Another in­no­va­tion in­tro­duced by the Fresh Start Or­ganic Farm is the use of a so­lar-pow­ered ir­ri­ga­tion sys­tem to ir­ri­gate their high-value crops like the dif­fer­ent va­ri­eties of let­tuce, kale, herbs, and spices, which were cul­ti­vated us­ing qual­ity Con­dor Seeds that the cou­ple sourced from Al­lied Botan­i­cal Cor­po­ra­tion (ABC).

Among the Con­dor let­tuce va­ri­eties in­clude the Carlo Rossa, Red Ro­maine, Fan­fare, and Ty­rol. The va­ri­eties of herbs on the farm in­clude arugula, basil, basil Gen­ovese or sweet basil, chives, dill, oregano, rose­mary, tar­ragon, and thyme. To main­tain the qual­ity of these high-value crops, Fresh Start Or­ganic Farm main­tains sev­eral green­houses which are reg­u­larly manned by re­li­able and ex­pe­ri­enced farmhands.

As a re­sult of a strict fer­til­iza­tion reg­i­men and ap­pli­ca­tion of

or­ganic ma­te­ri­als, the farm now pro­duces hun­dreds of ki­los of high-qual­ity or­ganic let­tuce per har­vest sched­ule. “Or­ganic re­quires chang­ing the mind­set of the farm­ers who want to earn a quick profit. We are con­tin­u­ously work­ing to make more farm­ers adapt healthy prac­tices, so that in the com­ing years, or­ganic will be­come the con­ven­tional way of farm­ing,” Uy Jr. says.

Now with more than 50 em­ploy­ees and sev­eral part­ners, Fresh Start has es­tab­lished an out­let at the SM City in Bacolod called Fresh Start Or­ganic and Nat­u­ral, a re­tail shop which serves de­li­cious and sat­is­fy­ing or­ganic dishes, or­ganic bev­er­ages, and other or­ganic prod­ucts like fresh veg­eta­bles, fruits, cof­fee, red and black rice, nat­u­ral sweet­en­ers, and even soaps, in­sect re­pel­lents, scented oils, among many oth­ers. “Some may claim that the prices of or­ganic prod­ucts are high but if you pre­fer pay­ing for the cheap price of fast and ready-toeat foods now, you might be spending a lot more for main­tain­ing your health later, in­clud­ing the price for main­tain­ing the en­vi­ron­ment,” he says.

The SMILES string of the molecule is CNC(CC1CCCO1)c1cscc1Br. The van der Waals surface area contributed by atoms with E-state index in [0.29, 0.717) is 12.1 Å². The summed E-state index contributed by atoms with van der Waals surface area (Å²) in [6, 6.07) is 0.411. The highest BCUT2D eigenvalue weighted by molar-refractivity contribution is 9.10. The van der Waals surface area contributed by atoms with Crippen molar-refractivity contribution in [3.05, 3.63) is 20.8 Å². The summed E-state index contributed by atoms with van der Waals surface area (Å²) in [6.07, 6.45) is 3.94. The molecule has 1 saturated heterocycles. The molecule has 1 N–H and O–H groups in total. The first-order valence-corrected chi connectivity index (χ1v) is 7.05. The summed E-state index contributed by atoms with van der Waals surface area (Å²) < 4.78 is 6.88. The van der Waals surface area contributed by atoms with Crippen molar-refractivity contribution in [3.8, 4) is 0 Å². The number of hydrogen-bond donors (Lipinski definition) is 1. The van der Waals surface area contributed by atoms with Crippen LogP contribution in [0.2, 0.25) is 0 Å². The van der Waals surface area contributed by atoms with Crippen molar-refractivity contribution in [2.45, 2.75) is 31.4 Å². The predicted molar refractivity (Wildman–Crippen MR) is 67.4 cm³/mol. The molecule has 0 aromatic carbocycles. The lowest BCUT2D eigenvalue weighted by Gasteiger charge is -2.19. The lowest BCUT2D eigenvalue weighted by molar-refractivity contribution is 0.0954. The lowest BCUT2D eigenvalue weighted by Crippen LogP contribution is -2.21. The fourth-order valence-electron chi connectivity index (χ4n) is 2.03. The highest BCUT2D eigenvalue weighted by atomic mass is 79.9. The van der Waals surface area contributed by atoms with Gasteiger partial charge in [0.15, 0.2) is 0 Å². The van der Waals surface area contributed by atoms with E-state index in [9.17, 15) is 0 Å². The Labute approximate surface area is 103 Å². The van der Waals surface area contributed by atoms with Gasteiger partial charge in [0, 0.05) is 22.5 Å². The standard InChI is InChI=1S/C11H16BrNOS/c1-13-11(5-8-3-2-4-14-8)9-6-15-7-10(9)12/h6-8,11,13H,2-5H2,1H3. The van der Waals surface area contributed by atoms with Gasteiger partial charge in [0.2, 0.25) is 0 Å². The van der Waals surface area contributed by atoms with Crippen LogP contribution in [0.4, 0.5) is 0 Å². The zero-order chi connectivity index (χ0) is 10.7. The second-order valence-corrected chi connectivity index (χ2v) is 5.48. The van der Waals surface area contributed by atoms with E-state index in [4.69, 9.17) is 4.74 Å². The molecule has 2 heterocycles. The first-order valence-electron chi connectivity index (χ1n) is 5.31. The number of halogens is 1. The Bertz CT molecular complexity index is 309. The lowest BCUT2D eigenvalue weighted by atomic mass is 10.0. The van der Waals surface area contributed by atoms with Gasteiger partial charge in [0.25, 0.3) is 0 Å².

Like­wise, they are now sup­ply­ing the let­tuce re­quire­ments of sev­eral malls in the coun­try, such as two malls in Bacolod, two malls in Iloilo City, two malls in Du­maguete City, and even two more malls in Metro Manila.

Uy Jr. says Fresh Start will con­tinue to ex­pand while main­tain­ing the com­pany’s ob­jec­tive of im­ple­ment­ing eco­log­i­cally, so­cially, and eco­nom­i­cally sound prac­tices in or­ganic agri­cul­ture.

Chin Chin Uy shows a seedling tray which is full of vig­or­ous let­tuce seedlings ready for trans­plant­ing.

Fresh Start Or­ganic Farm main­tains sev­eral green­houses which are reg­u­larly manned by re­li­able and ex­pe­ri­enced farmhands.

Uy says the ob­jec­tive of pro­duc­ing or­ganic let­tuce and other high-value crops re­quires an in­ten­sive setup. Crops which are grown us­ing nat­u­ral fer­til­izer can be­come big­ger and health­ier, com­pared with those us­ing syn­thetic in­puts.

Another in­no­va­tion tapped by Fresh Start Or­ganic Farm is the use of so­lar-pow­ered ir­ri­ga­tion sys­tem to ir­ri­gate its crops.

Fresh Start Or­ganic Farm uses dif­fer­ent va­ri­eties of Con­dor Seeds for its plant­ing re­quire­ments.

Com­post­ing ma­te­ri­als are al­ways avail­able right at the farm, thus, al­low­ing them to eas­ily shred and pre­pare ver­mi­com­post, pro­vid­ing a cheaper, health­ier al­ter­na­tive to ex­pen­sive com­mer­cial fer­til­iz­ers.

Fresh Start has its own self-pro­pelled com­post turner which is used in the turn­ing and fer­men­ta­tion of dif­fer­ent or­ganic mat­ters which can be made into green and pol­lu­tion-free or­ganic fer­til­izer.

Fresh Start now has an out­let at the SM City in Bacolod called Fresh Start Or­ganic and Nat­u­ral.